Dynamics of Cholesterol Exchange in the Oxysterol Binding Protein Family

Laboratory of Molecular Biology, National Institute of Diabetes and Digestive and Kidney Diseases, National Institutes of Health, U.S. Department of Health and Human Services, Bethesda, MD 20892, USA.
Journal of Molecular Biology (Impact Factor: 4.33). 06/2008; 378(3):737-48. DOI: 10.1016/j.jmb.2008.01.075
Source: PubMed


The oxysterol-binding protein-related protein (ORP) family is essential to sterol transfer and sterol-dependent signal transduction in eukaryotes. The crystal structure of one ORP family member, yeast Osh4, is known in apo and sterol-bound states. In the bound state, a 29 residue N-terminal lid region covers the opening of the cholesterol-binding tunnel, preventing cholesterol exchange. Equilibrium and steered molecular dynamics (MD) simulations of Osh4 were carried out to characterize the mechanism of cholesterol exchange. While most of the structural core was stable during the simulations, the lid was partly opened in the apo equilibrium MD simulation. Helix alpha 7, which undergoes the largest conformational change in the crystallized bound and apo states, is conformationally coupled to the opening of the lid. The movement of alpha 7 helps create a docking site for donor or acceptor membranes in the open state. In the steered MD simulations of cholesterol dissociation, we observed complete opening of the lid covering the cholesterol-binding tunnel. Cholesterol was found to exit the binding pocket in a step-wise process involving (i) the breaking of water-mediated hydrogen bonds and van der Waals contacts within the binding pocket, (ii) opening of the lid covering the binding pocket, and (iii) breakage of transient cholesterol contacts with the rim of the pocket and hydrophobic residues on the interior face of the lid.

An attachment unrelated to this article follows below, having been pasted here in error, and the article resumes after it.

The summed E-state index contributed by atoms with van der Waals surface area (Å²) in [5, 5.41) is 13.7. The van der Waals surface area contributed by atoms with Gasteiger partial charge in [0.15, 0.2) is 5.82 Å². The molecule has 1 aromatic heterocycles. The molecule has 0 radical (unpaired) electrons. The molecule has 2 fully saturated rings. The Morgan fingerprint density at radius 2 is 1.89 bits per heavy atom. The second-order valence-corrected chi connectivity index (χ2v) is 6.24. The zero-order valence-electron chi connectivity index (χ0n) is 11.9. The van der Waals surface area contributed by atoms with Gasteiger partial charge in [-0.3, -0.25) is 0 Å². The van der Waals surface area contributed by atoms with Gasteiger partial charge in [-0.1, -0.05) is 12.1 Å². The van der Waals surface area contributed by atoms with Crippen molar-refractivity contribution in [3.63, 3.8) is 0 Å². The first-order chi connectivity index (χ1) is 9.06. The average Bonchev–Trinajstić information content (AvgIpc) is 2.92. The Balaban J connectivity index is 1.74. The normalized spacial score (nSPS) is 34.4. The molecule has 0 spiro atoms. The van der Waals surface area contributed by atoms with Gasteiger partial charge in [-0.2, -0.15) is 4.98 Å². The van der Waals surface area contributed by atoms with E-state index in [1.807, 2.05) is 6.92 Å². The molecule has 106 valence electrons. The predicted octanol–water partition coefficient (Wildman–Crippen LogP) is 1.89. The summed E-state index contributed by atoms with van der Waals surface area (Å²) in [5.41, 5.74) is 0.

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Available from: Bertram Canagarajah
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    • "Molecular dynamics simulations were used to study the movement of sterols out of the binding pocket. These suggest that the rate-limiting step is opening the lid, which is energetically unfavorable in aqueous solution (Canagarajah et al. 2008, Singh et al. 2009). Lid opening may be triggered by its interaction with membranes. "
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